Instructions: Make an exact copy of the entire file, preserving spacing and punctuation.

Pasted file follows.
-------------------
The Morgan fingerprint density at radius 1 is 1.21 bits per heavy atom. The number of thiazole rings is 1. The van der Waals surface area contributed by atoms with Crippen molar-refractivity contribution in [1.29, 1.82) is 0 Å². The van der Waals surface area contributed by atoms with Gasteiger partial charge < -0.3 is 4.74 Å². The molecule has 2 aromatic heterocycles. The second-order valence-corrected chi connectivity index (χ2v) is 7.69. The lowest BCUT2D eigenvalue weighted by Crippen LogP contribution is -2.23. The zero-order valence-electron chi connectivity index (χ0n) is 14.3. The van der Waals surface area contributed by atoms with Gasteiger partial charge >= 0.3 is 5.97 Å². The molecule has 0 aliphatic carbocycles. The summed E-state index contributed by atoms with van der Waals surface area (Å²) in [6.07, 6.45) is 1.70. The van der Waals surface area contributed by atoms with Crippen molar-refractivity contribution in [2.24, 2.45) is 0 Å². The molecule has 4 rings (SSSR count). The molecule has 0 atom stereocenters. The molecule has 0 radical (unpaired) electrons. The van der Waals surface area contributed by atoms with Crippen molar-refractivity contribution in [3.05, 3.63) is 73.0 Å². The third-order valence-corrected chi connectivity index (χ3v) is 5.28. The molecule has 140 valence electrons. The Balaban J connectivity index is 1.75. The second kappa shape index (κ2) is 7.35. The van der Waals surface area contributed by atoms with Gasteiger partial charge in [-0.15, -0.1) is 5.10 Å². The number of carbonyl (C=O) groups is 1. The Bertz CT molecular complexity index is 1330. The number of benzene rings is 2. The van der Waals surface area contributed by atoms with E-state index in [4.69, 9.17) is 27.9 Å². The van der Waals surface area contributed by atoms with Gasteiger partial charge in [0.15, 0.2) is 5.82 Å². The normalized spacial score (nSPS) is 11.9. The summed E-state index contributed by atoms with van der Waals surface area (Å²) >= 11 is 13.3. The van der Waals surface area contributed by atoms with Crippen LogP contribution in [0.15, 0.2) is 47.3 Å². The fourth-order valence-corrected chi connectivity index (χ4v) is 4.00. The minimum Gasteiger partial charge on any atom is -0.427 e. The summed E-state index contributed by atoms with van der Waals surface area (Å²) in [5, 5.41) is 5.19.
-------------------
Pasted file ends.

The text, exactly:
The Morgan fingerprint density at radius 1 is 1.21 bits per heavy atom. The number of thiazole rings is 1. The van der Waals surface area contributed by atoms with Crippen molar-refractivity contribution in [1.29, 1.82) is 0 Å². The van der Waals surface area contributed by atoms with Gasteiger partial charge < -0.3 is 4.74 Å². The molecule has 2 aromatic heterocycles. The second-order valence-corrected chi connectivity index (χ2v) is 7.69. The lowest BCUT2D eigenvalue weighted by Crippen LogP contribution is -2.23. The zero-order valence-electron chi connectivity index (χ0n) is 14.3. The van der Waals surface area contributed by atoms with Gasteiger partial charge >= 0.3 is 5.97 Å². The molecule has 0 aliphatic carbocycles. The summed E-state index contributed by atoms with van der Waals surface area (Å²) in [6.07, 6.45) is 1.70. The van der Waals surface area contributed by atoms with Crippen molar-refractivity contribution in [2.24, 2.45) is 0 Å². The molecule has 4 rings (SSSR count). The molecule has 0 atom stereocenters. The molecule has 0 radical (unpaired) electrons. The van der Waals surface area contributed by atoms with Crippen molar-refractivity contribution in [3.05, 3.63) is 73.0 Å². The third-order valence-corrected chi connectivity index (χ3v) is 5.28. The molecule has 140 valence electrons. The Balaban J connectivity index is 1.75. The second kappa shape index (κ2) is 7.35. The van der Waals surface area contributed by atoms with Gasteiger partial charge in [-0.15, -0.1) is 5.10 Å². The number of carbonyl (C=O) groups is 1. The Bertz CT molecular complexity index is 1330. The number of benzene rings is 2. The van der Waals surface area contributed by atoms with E-state index in [4.69, 9.17) is 27.9 Å². The van der Waals surface area contributed by atoms with Gasteiger partial charge in [0.15, 0.2) is 5.82 Å². The normalized spacial score (nSPS) is 11.9. The summed E-state index contributed by atoms with van der Waals surface area (Å²) >= 11 is 13.3. The van der Waals surface area contributed by atoms with Crippen LogP contribution in [0.15, 0.2) is 47.3 Å². The fourth-order valence-corrected chi connectivity index (χ4v) is 4.00. The minimum Gasteiger partial charge on any atom is -0.427 e. The summed E-state index contributed by atoms with van der Waals surface area (Å²) in [5, 5.41) is 5.19.